Some players decline around mid-30s, but many don't (including many Hall of Fame hitters) and ARod shows no signs of decline anytime soon. Any team in the league that doesn't want ARod on their team doesn't understand the game of baseball. The only legit reason anyone would shy away from him is the cost. The Yankees, having an un-American amount of wealth to buy players should definitely spend this kind of money on him. They can afford it and it doesn't hurt them or prevent them from getting other players. If they don't someone else will and they will not make the playoffs again for years. Texas had a lot less money and since baseball has no such thing as equal funding, the Yankees probably have nearly twice as much money for players as those Texas teams had. Literally.

As for the media stuff and the so-called problems in the lockerroom are mostly nonsense and created by a media that has to have a bad story about someone making that much money.

And keep in mind that all of this is coming from someone who HATES the Yankees. I've always hated them and always will, but keeping ARod is probably the best thing they've done from a roster standpoint since their last WS championship.

 
At November 20, 2007 11:04 AM , Blogger tas said...

I know baseball science and sabrmetrics dispels the notion of clutch players, but I think the performances that select players turn in really enforces clutch ability. Look at how Derek Jeter used to perform in the playoffs, that play where he was in the right place at the right time to get the ball to the catcher so Giambi could be tagged out. And the Red Sox seem to have a plethora of clutch players lately. Curt Schilling turns into Superman in the playoffs, able to hold off teams while pitching on a broken ankle; Josh Beckett manhandling any lineup he saw in 2007, outstanding play by Ortiz and Manny being overshadowed by Youk hitting .500 in the ALCS and Mike Lowell seemingly producing runs out of thin air in the World Series... Hell, even during the regular season in 07, at a point when the Sox lost 4 in a row and their offense wasn't hitting, Yankees gaining in them in the standings, Curt Schilling marches into Oakland and pitches a one hitter, 1-0 shutout to put the team back on track. When a team's backs are against the wall, there are some players who seem to step up their game time and time again. I know baseball science doesn't agree with the concept of clutch play, but I don't know how else to explain all that.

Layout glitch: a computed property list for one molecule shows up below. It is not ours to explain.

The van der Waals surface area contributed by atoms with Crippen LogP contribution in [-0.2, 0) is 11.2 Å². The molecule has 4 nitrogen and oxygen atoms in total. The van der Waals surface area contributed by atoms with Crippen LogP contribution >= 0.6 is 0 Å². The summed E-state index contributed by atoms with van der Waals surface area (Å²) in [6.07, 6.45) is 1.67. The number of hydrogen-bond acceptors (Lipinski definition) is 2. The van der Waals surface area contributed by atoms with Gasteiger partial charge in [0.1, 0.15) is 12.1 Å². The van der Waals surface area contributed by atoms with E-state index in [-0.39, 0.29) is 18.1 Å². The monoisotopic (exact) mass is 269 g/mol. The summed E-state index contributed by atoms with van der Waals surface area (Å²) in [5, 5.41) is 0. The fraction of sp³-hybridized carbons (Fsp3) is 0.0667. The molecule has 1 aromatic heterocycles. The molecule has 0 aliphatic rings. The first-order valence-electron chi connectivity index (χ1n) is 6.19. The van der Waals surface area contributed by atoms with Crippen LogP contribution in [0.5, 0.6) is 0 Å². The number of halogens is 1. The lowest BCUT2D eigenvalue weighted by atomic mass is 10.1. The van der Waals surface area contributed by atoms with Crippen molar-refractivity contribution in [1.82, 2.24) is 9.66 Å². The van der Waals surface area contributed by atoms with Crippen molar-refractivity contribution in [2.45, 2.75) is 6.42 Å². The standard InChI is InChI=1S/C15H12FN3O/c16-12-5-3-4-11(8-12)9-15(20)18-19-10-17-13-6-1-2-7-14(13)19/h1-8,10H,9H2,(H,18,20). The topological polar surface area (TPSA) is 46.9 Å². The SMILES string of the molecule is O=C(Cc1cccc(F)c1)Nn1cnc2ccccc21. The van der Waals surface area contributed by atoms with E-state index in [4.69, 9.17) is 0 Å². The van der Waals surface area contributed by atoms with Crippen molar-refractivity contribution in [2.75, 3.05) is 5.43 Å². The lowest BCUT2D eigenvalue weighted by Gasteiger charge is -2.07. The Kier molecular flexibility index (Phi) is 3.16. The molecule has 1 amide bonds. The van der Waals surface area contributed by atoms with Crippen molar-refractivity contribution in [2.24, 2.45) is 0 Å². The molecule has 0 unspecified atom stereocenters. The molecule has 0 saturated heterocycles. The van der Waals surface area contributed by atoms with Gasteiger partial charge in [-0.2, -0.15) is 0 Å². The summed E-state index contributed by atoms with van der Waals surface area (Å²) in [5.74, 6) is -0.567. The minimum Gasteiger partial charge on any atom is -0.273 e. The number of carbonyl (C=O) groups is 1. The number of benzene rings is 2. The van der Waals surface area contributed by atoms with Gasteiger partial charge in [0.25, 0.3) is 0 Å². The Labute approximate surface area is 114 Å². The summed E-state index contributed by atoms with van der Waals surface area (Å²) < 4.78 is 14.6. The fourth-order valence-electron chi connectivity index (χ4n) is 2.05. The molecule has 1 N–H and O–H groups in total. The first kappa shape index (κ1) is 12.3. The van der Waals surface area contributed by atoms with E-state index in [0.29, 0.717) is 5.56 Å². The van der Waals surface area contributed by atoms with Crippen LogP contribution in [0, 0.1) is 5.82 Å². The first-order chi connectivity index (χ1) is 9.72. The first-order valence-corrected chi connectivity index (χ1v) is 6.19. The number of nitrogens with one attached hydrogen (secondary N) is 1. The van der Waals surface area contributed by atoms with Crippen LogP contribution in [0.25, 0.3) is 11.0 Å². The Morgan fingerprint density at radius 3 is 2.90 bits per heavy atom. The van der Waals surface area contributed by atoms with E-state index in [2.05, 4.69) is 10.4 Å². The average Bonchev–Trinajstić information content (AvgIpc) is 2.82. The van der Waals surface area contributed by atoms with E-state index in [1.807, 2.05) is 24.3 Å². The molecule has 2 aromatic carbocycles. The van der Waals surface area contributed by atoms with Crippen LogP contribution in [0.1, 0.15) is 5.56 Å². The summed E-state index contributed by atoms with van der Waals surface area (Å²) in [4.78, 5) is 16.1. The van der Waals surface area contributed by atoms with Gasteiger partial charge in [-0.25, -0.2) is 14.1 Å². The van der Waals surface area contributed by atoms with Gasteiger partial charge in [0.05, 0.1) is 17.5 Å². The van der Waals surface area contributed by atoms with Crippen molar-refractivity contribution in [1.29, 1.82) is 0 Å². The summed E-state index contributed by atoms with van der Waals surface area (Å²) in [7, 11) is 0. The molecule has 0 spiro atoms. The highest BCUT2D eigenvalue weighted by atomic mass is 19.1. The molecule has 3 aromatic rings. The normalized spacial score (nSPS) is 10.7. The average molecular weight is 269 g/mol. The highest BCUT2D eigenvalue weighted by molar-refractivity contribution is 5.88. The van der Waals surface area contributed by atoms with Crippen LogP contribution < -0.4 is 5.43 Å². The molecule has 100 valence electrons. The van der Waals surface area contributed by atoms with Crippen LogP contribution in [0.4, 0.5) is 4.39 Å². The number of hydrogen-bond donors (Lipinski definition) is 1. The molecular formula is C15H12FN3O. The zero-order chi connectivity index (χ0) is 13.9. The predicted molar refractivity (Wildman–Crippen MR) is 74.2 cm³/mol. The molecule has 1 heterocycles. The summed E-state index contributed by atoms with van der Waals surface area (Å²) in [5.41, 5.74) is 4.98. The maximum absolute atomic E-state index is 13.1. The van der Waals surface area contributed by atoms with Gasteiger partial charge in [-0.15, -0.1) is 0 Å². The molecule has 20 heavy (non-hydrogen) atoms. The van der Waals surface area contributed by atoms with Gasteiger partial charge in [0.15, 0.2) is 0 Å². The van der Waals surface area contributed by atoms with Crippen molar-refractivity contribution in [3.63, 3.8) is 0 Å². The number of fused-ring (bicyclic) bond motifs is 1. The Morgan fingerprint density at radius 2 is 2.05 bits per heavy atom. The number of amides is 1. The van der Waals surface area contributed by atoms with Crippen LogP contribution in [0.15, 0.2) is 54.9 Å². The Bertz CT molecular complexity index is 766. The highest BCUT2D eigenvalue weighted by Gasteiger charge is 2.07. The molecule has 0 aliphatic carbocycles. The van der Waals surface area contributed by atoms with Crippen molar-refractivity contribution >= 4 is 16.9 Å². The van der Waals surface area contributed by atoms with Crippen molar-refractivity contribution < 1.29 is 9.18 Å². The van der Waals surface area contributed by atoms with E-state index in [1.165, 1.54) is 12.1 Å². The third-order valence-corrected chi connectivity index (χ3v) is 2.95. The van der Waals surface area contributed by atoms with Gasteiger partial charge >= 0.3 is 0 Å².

It's also this level of play that A-Rod has yet to prove himself capable of. Sure, best regular season player in the game and a first ballot hall of famer when he retires, and even a decent hitter in the playoffs. But he just hasn't reached the levels beyond that. I mean, looking at how A-Rod and Lowell performed these past playoffs, who would you rather have playing third base for your team with the World Series on the line?

 
At November 21, 2007 1:02 AM , Blogger Kenneth said...

>I know baseball science and sabrmetrics dispels the notion of clutch players

But it doesn't just do this randomly, it doesn't through the same standards of evidence and scientific method that brought us computers, proof of evolution and global warming, and clear evidence their were no WMDs in Iraq. Anyone using the basic scientific method knew that in advance. The same methods (and more advanced statistical analysis) are used to analyze baseball. They reject the idea of clutch players because exhaustive analysis of the data shows that in the big picture, they don't exist. Baseball isn't outside the realm of normal statistical laws, it's right smack dab in the middle of it.

>I think the performances that select players turn in really enforces clutch ability.

It isn't that there aren't performances that after-the-fact appear to be clutch. If you come up in an important situation and you perform well, that can be called "clutch," but there is no way to predict these players in advance other than to look at:

-Great players
-Players on hot streaks at the time of the playoffs
-Players who have skills that give them a particular advantage against a team or pitcher or whatever

None of these things is some abstract thing called clutch and the players who appear to be clutch only do so if you take part of their career into account and ignore the rest of it.

>Look at how Derek Jeter used to perform in the playoffs

The key here is "used to." In the early days he performed well in the clutch. Since ARod has been on the team, he usually does worse than ARod in the postseason. Once the sample size got large enough, you saw a regression to the mean. Beyond that, you also have to take into account that those earlier Yankees teams were much better than the more recent ones. If everyone in front of you gets on base, you will, by definition, drive in more RBIs and therefore appear to be more clutch. If you come up with very few runners on base, you'll have very few RBIs and you won't appear clutch. A perfect example is Kirk Gibson in the 88 World Series. Everyone remembers him for that one game-winning homerun. I don't even know if he had another hit in the series and the Dodgers won not because of him, but because of their team (and maybe because Canseco and McGwire ran out of steroids). But that one hit makes people remember Gibson, no matter how small a part of it was in winning the overall series.

>And the Red Sox seem to have a plethora of clutch players lately.

If everybody is clutch, nobody is clutch.

>Curt Schilling turns into Superman in the playoffs, able to hold off teams while pitching on a broken ankle;

He's also superman in the regular season when healthy.

>Josh Beckett manhandling any lineup he saw in 2007, outstanding play by Ortiz and Manny being overshadowed by Youk hitting .500 in the ALCS and Mike Lowell

All of these guys, except Youk who is younger, are established top-line stars. It isn't surprising that they perform well in the postseason.